Among her many industry honors, she was recently named the National Association of Water Companies’ 2014 Living Water Awards recipient. Duyen earned her B.S. degree in chemistry from the University of Arkansas at Little Rock.
This entry also appeared on CH2M HILL’s blog Access Water and the Water Environment Federation website.
Each week Dave McGimpsey posts an interview with a water industry leader to get their perspective on current issues for his podcast, The Water Values.
This week’s guest is Bob Iacullo, executive vice president of United Water. During the podcast Bob and Dave discuss United Water’s P3 agreement with the City of Bayonne in New Jersey, including how the P3 agreement saved Bayonne money not just on the water side, but also improved the city’s credit rating. They also discuss the history of the public-private partnership model in the water sector, how the model has changed and what innovations are taking place. The full interview with Bob Iacullo is now available online.
This podcast, in addition to all previous podcasts in The Water Values series, is available on Dave’s website, The Water Values , iTunes , Stitcher and other podcast directories.
Guest post by Daniel Shemie and Robert McDonald
Each year, cities around the world spend $90 billion to build infrastructure that’s used to deliver and treat water. To meet the needs of growing urban populations, some cities transport clean water thousands of kilometers to their residents, while other cities invest in more complex technology to treat local water resources. But nature has an important role to play in water delivery and treatment, one that has gone largely untapped.
The Nature Conservancy, in partnership with C40 Cities Climate Leadership Group and the International Water Association, has released a new report, Urban Water Blueprint: Mapping Conservation Solutions to the Global Water Challenge, which analyzes the state of water among more than 2,000 water sources and 530 cities worldwide. The report offers science-based recommendations for natural solutions that can be integrated alongside traditional infrastructure to improve water quality.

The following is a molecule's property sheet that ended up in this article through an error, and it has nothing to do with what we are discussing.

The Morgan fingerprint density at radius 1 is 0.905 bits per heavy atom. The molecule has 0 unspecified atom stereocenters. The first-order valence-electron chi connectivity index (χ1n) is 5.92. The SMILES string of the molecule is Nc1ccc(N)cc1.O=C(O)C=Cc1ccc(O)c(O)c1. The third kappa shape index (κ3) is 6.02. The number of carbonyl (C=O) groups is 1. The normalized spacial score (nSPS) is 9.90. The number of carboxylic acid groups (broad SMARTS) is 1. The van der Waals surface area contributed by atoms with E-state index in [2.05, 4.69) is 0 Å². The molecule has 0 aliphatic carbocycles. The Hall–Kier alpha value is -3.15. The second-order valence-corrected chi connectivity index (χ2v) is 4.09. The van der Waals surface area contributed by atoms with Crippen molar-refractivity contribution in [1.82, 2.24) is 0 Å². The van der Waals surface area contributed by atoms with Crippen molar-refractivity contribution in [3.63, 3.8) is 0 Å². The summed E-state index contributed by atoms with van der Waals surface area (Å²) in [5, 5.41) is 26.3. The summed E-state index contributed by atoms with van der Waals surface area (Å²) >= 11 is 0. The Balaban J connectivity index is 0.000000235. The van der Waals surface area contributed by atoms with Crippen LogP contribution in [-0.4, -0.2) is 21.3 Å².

While the 100 largest cities in the world occupy less than 1 percent of our planet’s land area, their source watersheds—the rivers and land where cities get their water—cover more than 12 percent. That’s an area of land roughly the size of Russia—1.7 billion hectares——that collects, filters and transports water to nearly a billion people before it ever enters a pipe.
Although watersheds are vital to the urban water supply, they typically receive little investment. In reality, protecting water at its source can be cheaper and more efficient than treating it after it has already been polluted. The Urban Water Blueprint indicates for the first time that one in four cities could have a positive return on investment from investing in watershed conservation.
Investing in natural solutions such as forest protection, reforestation, stream bank restoration, improved agricultural practices and forest fire management can reduce sediment and nutrient pollutants that flow into drinking water sources. These solutions have the potential to improve water quality for more than 700 million people around the world.
The Urban Water Blueprint, for example, shows that applying natural solutions to working landscapes, such as farms and ranches, has the greatest potential to improve water quality in many large cities—which is increasingly important as cropland is projected to increase 10 percent globally by 2030. The report reveals that 600 million city dwellers would see a material improvement in the quality of their water sources if agricultural best management practices were targeted to some 6.4 million hectares, or just 0.2 percent of cropland area.